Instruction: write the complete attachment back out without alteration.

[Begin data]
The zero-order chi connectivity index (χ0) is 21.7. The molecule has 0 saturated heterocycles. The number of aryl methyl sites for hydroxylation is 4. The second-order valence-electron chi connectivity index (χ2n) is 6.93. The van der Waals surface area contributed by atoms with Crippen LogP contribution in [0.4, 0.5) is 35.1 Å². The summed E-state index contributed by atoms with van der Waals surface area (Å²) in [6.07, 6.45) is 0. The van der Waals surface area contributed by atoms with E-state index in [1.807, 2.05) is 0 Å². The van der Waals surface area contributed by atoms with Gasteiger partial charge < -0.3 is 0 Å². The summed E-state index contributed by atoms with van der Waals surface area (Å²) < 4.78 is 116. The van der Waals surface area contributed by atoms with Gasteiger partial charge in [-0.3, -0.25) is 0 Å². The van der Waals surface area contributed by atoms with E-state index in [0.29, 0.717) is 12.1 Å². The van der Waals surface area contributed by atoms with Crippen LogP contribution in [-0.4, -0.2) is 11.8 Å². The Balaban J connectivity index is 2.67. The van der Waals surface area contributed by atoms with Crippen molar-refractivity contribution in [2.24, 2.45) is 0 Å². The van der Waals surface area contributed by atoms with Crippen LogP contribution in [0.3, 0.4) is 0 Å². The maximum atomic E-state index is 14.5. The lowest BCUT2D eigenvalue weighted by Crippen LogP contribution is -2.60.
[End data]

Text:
The zero-order chi connectivity index (χ0) is 21.7. The molecule has 0 saturated heterocycles. The number of aryl methyl sites for hydroxylation is 4. The second-order valence-electron chi connectivity index (χ2n) is 6.93. The van der Waals surface area contributed by atoms with Crippen LogP contribution in [0.4, 0.5) is 35.1 Å². The summed E-state index contributed by atoms with van der Waals surface area (Å²) in [6.07, 6.45) is 0. The van der Waals surface area contributed by atoms with E-state index in [1.807, 2.05) is 0 Å². The van der Waals surface area contributed by atoms with Gasteiger partial charge < -0.3 is 0 Å². The summed E-state index contributed by atoms with van der Waals surface area (Å²) < 4.78 is 116. The van der Waals surface area contributed by atoms with Gasteiger partial charge in [-0.3, -0.25) is 0 Å². The van der Waals surface area contributed by atoms with E-state index in [0.29, 0.717) is 12.1 Å². The van der Waals surface area contributed by atoms with Crippen LogP contribution in [-0.4, -0.2) is 11.8 Å². The Balaban J connectivity index is 2.67. The van der Waals surface area contributed by atoms with Crippen molar-refractivity contribution in [2.24, 2.45) is 0 Å². The van der Waals surface area contributed by atoms with Crippen LogP contribution in [0.3, 0.4) is 0 Å². The maximum atomic E-state index is 14.5. The lowest BCUT2D eigenvalue weighted by Crippen LogP contribution is -2.60.